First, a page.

Disloyal enemies have been neither less assiduous nor more successful during the last year than they were before that time, in their efforts, under favor of that privilege, to embroil our country in foreign wars. The desire and determination of the maritime States to defeat that design are believed to be as sincere as, and cannot be more earnest than
“Nevertheless, unforseen political difficulties have arisen, especially in Brazilian and British ports, and on the Northern boundary of the United States, which have required and are likely to continue to require the practice of constant vigilance, and a just and conciliatory spirit on the part of the United States, as well as of the nations concerned and their Governments. Commissioners bave been appointed under the treaty with Great Britain, in the adjustment of the claimis of the Hudson's Bay and Puget Sound Agricultural Companies in Oregon, and are now proceeding to the execution of the trust assigned to them.
"In view of the insecurity of life in the region adjacent to
Last Annual Message.
Condition of the Border.
the Canadian border by recent assaults and depredations committed by inimical and desperate persons who are harbored there, it has been thought proper to give notice that after the expiration of six months, the period conditionally stipulated in the existing arrangements with Great Britain, the United States must hold themselves at liberty to increase their naval armament upon the lakes, if they shall find that proceeding necessary.
“The condition of the Border will necessarily come into consideration in connection with the continuing or modifying the rights of transit from Canada through the United States, as well as the regulation of imposts, which were temporarily established by the Reciprocity Treaty of the 5th of June, 1864. I desire, however, to be understood while making this statement that the Colonial authorities are not deemed to be intentionally unjust or unfriendly toward the United States; but, on the contrary, there is every reason to expect that, with the approval of the Imperial Government, they will take the necessary measures to prevent new incursions across the border.
“The act passed at the last session for the encouragement of immigration has, as far as was possible, been put into operation.
“ It seems to need an amendment which will enable the officers of the Government to prevent the practice of frauds against the immigrants while on their way and on their arrival in the ports, so as to secure them here a free choice of avocacations and place of settlement.
“A liberal disposition toward this great National policy is manifested by most of the European States, and ought to be reciprocated on our part by giving the immigrants effective National protection. I regard our immigrants as one of the principal replenishing streams which are appointed by Providence to repair the ravages of internal war, and its wastes of National strength and health.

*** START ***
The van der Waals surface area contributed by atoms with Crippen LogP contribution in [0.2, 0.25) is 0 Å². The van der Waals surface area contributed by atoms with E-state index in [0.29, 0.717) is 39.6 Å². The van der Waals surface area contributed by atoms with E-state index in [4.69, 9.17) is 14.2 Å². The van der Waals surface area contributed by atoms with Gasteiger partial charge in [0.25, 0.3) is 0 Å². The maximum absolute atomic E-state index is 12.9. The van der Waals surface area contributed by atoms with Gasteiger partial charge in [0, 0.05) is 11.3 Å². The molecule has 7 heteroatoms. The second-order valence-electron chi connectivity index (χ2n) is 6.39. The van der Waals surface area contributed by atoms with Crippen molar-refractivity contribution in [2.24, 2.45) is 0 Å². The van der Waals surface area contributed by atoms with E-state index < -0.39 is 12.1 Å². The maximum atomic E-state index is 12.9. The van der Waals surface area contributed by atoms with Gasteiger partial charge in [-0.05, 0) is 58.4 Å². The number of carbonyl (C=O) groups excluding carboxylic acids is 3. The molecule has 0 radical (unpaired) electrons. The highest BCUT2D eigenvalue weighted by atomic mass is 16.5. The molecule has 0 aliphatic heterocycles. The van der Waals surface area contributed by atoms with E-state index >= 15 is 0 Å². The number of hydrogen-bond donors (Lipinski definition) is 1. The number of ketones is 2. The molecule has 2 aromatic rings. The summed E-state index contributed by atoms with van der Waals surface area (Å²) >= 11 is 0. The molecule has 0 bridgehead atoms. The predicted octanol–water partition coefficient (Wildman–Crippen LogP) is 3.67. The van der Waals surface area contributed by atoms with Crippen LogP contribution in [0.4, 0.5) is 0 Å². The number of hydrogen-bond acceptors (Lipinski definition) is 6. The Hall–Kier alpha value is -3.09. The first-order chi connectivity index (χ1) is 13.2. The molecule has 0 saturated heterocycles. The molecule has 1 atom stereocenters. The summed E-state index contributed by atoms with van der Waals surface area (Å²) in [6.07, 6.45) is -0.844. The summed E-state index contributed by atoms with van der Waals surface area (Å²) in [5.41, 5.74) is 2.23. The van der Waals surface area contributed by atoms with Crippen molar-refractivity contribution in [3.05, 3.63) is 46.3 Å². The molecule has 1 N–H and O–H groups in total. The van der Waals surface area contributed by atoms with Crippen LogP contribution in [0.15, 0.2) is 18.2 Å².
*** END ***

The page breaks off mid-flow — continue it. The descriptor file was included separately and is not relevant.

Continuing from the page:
Receipts and Disbursements.
"All that is necessary is, to secure the flow of that stream in its present fullness, and to that end, the Government must, in every way, make it manifest that it neither needs nor designs to impose involuntary military service upon those who come from other lands to cast their lot in our country.
" The financial affairs of the Government have been successfully administered. During the last year the legislation of the last session of Congress has beneficially affected the revenue, although sufficient time has not yet elapsed to experience the full effect of several of the provisions of the act of Congress imposing increased taxation. The receipts during the year, from all sources, upon the basis of warrants signed by the Secretary of the Treasury, including loans and the balance in the Treasury on the first day of July, 1863, were $1,394,796,007 62, and the aggregate disbursements, upon the same basis, were $1,298,056,101 89, leaving a balance in the Treasury, as shown by warrants, of $96,739,905 73. Deduct from these amounts the amount of the principal of the public debt redeemed, and the amount of issues in substitution therefor, and the actual cash operations of the Treasury were : Receipts, $3,075,646 77; disbursements, $865,734, 087 76; which leaves a cash balance in the Treasury of $18, 842,558 71. Of the receipts, there were derived from customs, $102,316,152 99; from lands, $588,338 29; from direct taxes, $475,648 96 ; from internal revenues, $109,741,134 10; from miscellaneous sources, $47,511,448; and from loans applied to actual expenditures, including former balance, $623,443, 929 13. There were disbursed for the civil service, $27,505, 599 46; for pensions and Indians, $7,517,930 97; for the War Department, $60,791,842 97; for the Navy Department, $85,733,292 79; for interest of the public debts, $53,685,421 69; making an aggregate of $865,234,081 86, and leaving a balance in the Treasury of $18,842,558 71, as before stated.
· For the actual receipts and disbursements for the first quarter, and the estimated receipts and disbursements for the